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The planet we live on seems such a small place now, a
little pinprick in the vast abyss of the universe. Distances on
earth seem practically insignificant when measured in astronomical
The planet we live on seems such a small place now, a little pinprick in the vast abyss of the universe. Distances on earth seem practically insignificant when measured in astronomical terms. And yet, even today, most of our magnificent planet still remains unexplored.
Lets go back a few years to circa 1480 when the world witnessed the birth of Ferdinand Magellan. The man who paved the way for civilization to truly assess the immensity of the land we occupied. Before Magellans expedition circumnavigated the globe no man had dared estimate the vast expanse of the globe. Magellan, who had Portuguese origins, was the first to charter a course towards the west in order to find a new route to the Spice Islands.
The basic need for a savory meal was all it took to fuel a voyage of this magnitude. Spices like clove, pepper, and nutmeg back then held the same value as does oil in todays economy. They had to have it. Only tropical regions possessed the luxury to grow these coveted goods. Ferdinand Magellan hoped to travel to such lands by going around the west instead of the more orthodox approach from the east. The funding for this was denied him by the royalty of Portugal. So adamant was the man that he willingly changed nationality to seek help from the Spanish. Spain and Portugal competed for head to head in exploration and acquisition of lands.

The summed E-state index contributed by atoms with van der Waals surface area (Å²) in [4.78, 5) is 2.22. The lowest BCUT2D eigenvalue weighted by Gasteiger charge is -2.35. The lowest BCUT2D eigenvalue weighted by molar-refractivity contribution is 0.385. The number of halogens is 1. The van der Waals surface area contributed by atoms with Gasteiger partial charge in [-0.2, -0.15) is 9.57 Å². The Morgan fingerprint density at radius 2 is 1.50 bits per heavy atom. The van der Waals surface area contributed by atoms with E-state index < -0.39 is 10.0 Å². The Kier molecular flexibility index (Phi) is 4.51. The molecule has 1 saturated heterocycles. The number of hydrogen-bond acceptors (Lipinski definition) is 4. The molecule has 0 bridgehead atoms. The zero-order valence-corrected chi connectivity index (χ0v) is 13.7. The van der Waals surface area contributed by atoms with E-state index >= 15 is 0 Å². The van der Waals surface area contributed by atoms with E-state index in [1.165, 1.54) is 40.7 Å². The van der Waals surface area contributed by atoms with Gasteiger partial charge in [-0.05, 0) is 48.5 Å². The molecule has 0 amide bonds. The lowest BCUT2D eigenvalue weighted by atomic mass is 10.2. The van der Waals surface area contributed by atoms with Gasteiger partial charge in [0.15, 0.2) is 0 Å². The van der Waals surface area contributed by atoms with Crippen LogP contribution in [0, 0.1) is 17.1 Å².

With four ships and a hefty crew of 270, Ferdinand Magellan headed out on one of the greatest and impactful voyages ever made. He had to deal with the repeated mutiny among his ranks as well as terrible weather. The expedition was assaulted by several typhoons and the sailors had to undergo great isolation, starvation as well as dreaded diseases. Magellan himself was killed by a poisoned arrow in one of the islands they docked at. It was only one ship that finally made it back to port, the crew reduced to just 18. This voyage not only contributed heavily to mans knowledge of geography but it completely slammed the flat earth theory that was propagated in the medieval times.